These days of Obamamania are dusting off the memory chips of my childhood. It is late fall, and the holidays of Christendom are upon us. There is great anticipation — and for the children in particular, great hope. In a few weeks, there will be joy and celebration, song and dance, drink and good cheer. Not for me, of course. For them .
And if it snowed on Christmas morning, my mother would say: “Snow! How nice for the goyim.”
Watching my many Democratic friends celebrate the election victory of Barack Obama, I am reminded of that feeling of waking up on a snowy Christmas morning, a Jew in America, and thinking, well, at least the goyim are happy.
Republicans — Republican Jews, no less — living in dark-blue states must console themselves with this. We can’t begrudge our neighbors and friends their chance to celebrate what makes them happy. To them, the victory of Obama was not just a political moment. It was a religious one. The victory of a young black man, a man of impeccable academic credentials, a man who spoke beautifully and has a beautiful family, a man who seems both serious and cosmopolitan at the same time — this victory redeems the political religion of blue-state America.
I don’t share this religion, but I can recognize why someone would celebrate this moment. America just elected its first nonwhite president, a man whose father was not born on the American continent.
Every religion has its own narrative, the story it tells to make sense of the world, and in the blue-state liberal narrative, the Obama victory is as significant as a divine revelation.
In the blue-state narrative, America was always a broken nation because of its first 300 years of legalized slavery. Through that historical prism, everything that follows — lynchings, segregation, racism, bigotry and even Hurricane Katrina — was America’s natural story, an inevitable series of self-inflicted losses. No matter the victory or achievement, whether it was in the emancipation of the slaves, the liberation of Europe and Asia, the industrial and cultural achievements of our greatest minds, the impact of race was always there.
As with any theological narrative, this one would often overshoot, and force historical events into a box where they did not belong. Or, the high priests of this faith would ignore events that didn’t accord with their narrative; for example, they would never acknowledge that George W. Bush’s school reform helped close the black-white achievement gap, or that Bush was the first president to ever fully confront AIDS, malaria, tuberculosis and hunger in Africa.
A few days after the election, a friend of mine sent me a photo essay he described as affecting and meaningful. It depicted two children at an Obama rally, one white and one black, perched on their respective father’s shoulders. The white one hands to the black one an Obama sign, and then they both hold it aloft together.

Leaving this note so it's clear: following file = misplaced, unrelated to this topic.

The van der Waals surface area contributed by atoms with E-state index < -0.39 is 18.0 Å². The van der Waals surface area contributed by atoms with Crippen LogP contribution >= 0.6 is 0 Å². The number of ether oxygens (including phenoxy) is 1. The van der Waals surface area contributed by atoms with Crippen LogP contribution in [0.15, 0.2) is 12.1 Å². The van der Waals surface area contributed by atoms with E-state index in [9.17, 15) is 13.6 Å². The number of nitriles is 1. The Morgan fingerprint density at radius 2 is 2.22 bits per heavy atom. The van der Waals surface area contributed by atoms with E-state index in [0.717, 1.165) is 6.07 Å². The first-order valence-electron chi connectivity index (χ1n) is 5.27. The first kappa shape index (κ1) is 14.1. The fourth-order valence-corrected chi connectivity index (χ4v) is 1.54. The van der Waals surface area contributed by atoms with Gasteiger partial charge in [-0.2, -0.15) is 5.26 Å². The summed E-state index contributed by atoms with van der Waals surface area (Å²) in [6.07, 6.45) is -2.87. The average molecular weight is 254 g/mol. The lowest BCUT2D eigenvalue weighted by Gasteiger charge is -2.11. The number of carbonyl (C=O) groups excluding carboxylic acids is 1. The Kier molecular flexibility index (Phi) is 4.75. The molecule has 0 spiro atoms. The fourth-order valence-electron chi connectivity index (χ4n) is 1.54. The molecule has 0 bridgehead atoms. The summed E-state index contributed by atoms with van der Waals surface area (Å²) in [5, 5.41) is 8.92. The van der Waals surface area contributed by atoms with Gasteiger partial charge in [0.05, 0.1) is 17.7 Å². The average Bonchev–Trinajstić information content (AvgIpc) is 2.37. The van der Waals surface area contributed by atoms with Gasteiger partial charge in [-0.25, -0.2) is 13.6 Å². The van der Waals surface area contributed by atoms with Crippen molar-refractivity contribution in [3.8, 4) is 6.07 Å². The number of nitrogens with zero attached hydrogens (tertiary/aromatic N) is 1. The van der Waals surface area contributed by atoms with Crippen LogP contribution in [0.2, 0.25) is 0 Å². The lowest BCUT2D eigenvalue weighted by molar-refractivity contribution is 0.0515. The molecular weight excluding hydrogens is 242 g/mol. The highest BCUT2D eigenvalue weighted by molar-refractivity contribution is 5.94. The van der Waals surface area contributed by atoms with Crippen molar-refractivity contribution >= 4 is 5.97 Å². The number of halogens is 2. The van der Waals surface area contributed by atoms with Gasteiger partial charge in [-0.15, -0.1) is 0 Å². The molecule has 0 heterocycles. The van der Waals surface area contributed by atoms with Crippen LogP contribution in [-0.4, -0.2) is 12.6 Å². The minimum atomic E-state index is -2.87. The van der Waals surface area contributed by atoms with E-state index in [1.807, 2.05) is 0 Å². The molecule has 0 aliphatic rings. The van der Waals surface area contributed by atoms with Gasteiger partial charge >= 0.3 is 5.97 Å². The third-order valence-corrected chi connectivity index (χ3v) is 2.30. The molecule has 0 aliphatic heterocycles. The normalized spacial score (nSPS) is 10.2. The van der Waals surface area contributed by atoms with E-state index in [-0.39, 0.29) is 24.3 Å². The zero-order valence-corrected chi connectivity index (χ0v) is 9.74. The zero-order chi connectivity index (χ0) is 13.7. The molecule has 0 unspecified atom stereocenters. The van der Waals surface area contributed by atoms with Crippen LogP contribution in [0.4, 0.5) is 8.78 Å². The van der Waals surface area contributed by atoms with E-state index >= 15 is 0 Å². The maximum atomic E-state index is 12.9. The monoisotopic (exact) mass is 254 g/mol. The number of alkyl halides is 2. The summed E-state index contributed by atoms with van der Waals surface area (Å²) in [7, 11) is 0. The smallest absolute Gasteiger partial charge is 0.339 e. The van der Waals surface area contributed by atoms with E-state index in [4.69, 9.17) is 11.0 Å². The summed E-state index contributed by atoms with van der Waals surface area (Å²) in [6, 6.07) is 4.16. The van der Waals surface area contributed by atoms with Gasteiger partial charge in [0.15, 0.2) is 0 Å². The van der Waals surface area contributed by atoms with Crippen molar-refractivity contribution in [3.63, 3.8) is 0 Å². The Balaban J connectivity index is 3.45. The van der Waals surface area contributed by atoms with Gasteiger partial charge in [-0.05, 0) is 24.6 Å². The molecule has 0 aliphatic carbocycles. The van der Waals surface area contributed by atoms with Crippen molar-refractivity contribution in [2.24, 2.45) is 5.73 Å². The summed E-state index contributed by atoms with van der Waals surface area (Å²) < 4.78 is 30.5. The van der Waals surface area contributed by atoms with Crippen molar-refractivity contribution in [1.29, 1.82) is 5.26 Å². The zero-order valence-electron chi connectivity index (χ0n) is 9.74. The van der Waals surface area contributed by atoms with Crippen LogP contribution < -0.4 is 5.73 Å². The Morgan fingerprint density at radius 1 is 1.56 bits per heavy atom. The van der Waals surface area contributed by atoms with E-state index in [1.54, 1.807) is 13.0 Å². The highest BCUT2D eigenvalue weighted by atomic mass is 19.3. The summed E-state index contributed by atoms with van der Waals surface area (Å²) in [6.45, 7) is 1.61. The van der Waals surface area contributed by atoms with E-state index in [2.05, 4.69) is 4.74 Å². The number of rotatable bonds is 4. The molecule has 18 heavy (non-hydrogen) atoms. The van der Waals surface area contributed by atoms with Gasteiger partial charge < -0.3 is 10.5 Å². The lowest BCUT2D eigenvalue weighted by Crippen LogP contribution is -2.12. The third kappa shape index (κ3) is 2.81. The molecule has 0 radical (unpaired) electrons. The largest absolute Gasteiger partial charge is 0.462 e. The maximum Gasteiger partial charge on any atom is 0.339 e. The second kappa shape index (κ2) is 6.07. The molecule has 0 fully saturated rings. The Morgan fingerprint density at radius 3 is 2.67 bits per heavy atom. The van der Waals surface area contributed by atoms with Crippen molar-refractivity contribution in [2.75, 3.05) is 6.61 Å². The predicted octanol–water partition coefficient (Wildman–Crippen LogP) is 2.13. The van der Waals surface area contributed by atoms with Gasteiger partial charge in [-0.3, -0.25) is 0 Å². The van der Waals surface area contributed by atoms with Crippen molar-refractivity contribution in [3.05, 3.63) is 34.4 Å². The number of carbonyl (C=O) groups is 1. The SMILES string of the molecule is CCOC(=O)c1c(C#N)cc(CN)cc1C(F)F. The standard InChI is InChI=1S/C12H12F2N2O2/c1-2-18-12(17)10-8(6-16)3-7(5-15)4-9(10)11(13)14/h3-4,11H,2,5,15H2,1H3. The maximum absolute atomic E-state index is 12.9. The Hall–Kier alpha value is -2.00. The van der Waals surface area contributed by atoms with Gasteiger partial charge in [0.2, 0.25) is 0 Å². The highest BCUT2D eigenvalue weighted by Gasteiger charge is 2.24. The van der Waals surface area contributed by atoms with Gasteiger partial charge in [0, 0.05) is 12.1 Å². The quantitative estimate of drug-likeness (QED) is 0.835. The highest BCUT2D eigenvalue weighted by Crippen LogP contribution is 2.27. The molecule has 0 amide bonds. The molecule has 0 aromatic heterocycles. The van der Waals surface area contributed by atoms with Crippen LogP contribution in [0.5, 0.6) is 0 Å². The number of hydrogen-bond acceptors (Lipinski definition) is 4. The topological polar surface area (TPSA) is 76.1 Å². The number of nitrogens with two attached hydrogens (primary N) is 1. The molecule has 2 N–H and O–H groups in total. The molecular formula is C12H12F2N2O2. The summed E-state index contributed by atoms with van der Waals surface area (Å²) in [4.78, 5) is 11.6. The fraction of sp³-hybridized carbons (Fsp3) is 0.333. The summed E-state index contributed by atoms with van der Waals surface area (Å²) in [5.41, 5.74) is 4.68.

To my friend, who happens to be black, this represented the best hope of America — an end to the racial conflicts that separated generations of Americans. It was like that Coca-Cola commercial with the kids on the mountaintop.
Don’t take this for cynicism. Like a Jew on a snowy Christmas morning, I am touched by this belief in a new historical era even though I do not subscribe to the theology behind it. I think it’s beautiful that my neighbors believe God’s grace is revealed to us by the story of a quiet birth on the outer edges of the Roman Empire. I marvel at the majesty of the Christmas mass held in the dark of winter, and enjoy the spirit of giving and charity that fills the hearts of the believers and nonbelievers alike. And yes, if it snows, I can be happy for the goyim.
But I still think the theology is wrong, the narrative is wrong, and, ultimately, that my neighbors are fooling themselves. Yes, America’s history has been shaped inexorably by race. But America is not a racist nation — it gave that up many years ago. Let’s face reality: Obama’s race didn’t hurt him. It helped him. A white candidate of similar background never would have received a chance against John McCain, Hillary Rodham Clinton or Joe Biden, for that matter. Obama wasn’t just given a chance. He was given the benefit of the doubt.
That doesn’t mean America doesn’t have a problem with race. America’s problems with race remain, and they are deeply challenging. They will outlast the inaugural and its rhetoric, the first 100 days — even the first 1,000 days — of an Obama administration. If another Category Four were to hit New Orleans tomorrow, the city would still flood, and its largely black citizens would still be left devastated and homeless, president-elect Obama notwithstanding.
Blue-state Americans may have trouble with this. Their political theology has held that racism explains a lot of America’s history — particularly all problems that are somehow race related. They are about to find out that that’s not really true — and not even Barack Obama can solve those problems.